I am coding for various programming olympiads and thus to improve time efficiency i am looking for the fastest method for getting input without need of adding extra library , ie , within the standard available directory as per gcc compilers as during the competitions we obviously cant add libraries to compiler . Till now in C++ , i used cin and cout , but found that scanf and printf are much faster than it , so can anybody tell me a more faster way , it maybe a custom function , for i don't mind space complexity much , but i prefer time more . Thankyou in advanced .
closed as not a real question by pst, Corbin, Nicol Bolas, Bo Persson, John Saunders Mar 17 '12 at 23:55
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That streams are always slower than the C-API functions is a pretty common misconception because by default, they synchronize with the C-layer. So yeah, that's a feature, not a bug.
Without sacrificing type safety (and readability, depending on your taste), you possibly gain performance with streams by using:
A little indicator:
With g++ -O3, and a big text file:
How this applies to your case depends. Modify this toy-benchmark, add more tests, and compare e.g. something like
If that does not saturate your needs, you might try other approaches, e.g. reading the whole file first (may or may not bring more performance) or memory maps (which is a non-portable solution, but the big desktops have them).
Formatted input: scanf vs. streams
Generally, buffered input will be the fastest. The less frequently you have to flush your input buffer, the faster the input will be. For a full and very informative discussion, see this question. In short, read() with large buffer sizes is as fast as you can get since it's almost directly on top of the corresponding system call in your OS.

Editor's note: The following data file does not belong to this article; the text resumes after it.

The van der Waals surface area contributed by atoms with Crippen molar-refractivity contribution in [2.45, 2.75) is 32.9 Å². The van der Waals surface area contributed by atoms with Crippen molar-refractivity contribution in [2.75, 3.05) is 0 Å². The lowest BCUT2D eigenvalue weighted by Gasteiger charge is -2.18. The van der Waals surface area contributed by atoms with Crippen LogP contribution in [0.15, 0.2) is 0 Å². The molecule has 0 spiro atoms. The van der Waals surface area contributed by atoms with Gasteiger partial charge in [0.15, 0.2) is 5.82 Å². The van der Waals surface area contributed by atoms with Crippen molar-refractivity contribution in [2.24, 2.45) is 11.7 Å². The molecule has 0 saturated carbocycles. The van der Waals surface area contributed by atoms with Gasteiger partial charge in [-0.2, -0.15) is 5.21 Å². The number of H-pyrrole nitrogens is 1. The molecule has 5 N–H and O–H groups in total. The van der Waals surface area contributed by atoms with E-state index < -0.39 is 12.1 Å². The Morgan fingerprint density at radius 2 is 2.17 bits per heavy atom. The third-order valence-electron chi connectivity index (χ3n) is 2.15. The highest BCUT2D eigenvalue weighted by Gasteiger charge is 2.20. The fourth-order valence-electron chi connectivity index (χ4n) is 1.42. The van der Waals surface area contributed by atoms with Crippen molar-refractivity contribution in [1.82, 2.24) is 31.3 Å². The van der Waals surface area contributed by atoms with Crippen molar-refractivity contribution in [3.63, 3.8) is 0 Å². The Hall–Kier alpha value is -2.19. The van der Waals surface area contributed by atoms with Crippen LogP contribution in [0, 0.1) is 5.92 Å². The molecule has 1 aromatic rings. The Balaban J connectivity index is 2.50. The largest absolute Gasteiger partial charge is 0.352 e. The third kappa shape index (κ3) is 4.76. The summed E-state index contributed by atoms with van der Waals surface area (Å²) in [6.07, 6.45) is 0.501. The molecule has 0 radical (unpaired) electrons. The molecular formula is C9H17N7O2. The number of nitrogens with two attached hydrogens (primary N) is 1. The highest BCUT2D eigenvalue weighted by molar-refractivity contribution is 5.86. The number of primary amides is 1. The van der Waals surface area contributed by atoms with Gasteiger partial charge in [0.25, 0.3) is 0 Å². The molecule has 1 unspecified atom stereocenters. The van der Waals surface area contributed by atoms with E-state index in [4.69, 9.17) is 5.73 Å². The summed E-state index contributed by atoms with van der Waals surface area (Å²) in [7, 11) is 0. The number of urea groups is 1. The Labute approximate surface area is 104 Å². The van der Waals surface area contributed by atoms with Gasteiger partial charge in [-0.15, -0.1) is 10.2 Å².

Probably scanf is somewhat faster than using streams. Although streams provide a lot of type safety, and do not have to parse format strings at runtime, it usually has an advantage of not requiring excessive memory allocations (this depends on your compiler and runtime). That said, unless performance is your only end goal and you are in the critical path then you should really favour the safer (slower) methods.
There is a very delicious article written here by Herb Sutter
who goes into a lot of detail of the performance of string formatters like sscanf and lexical_cast and what kind of things were making them run slowly or quickly. This is kind of analogous, probably to the kind of things that would affect performance between C style IO and C++ style. The main difference with the formatters tended to be the type safety and the number of memory allocations.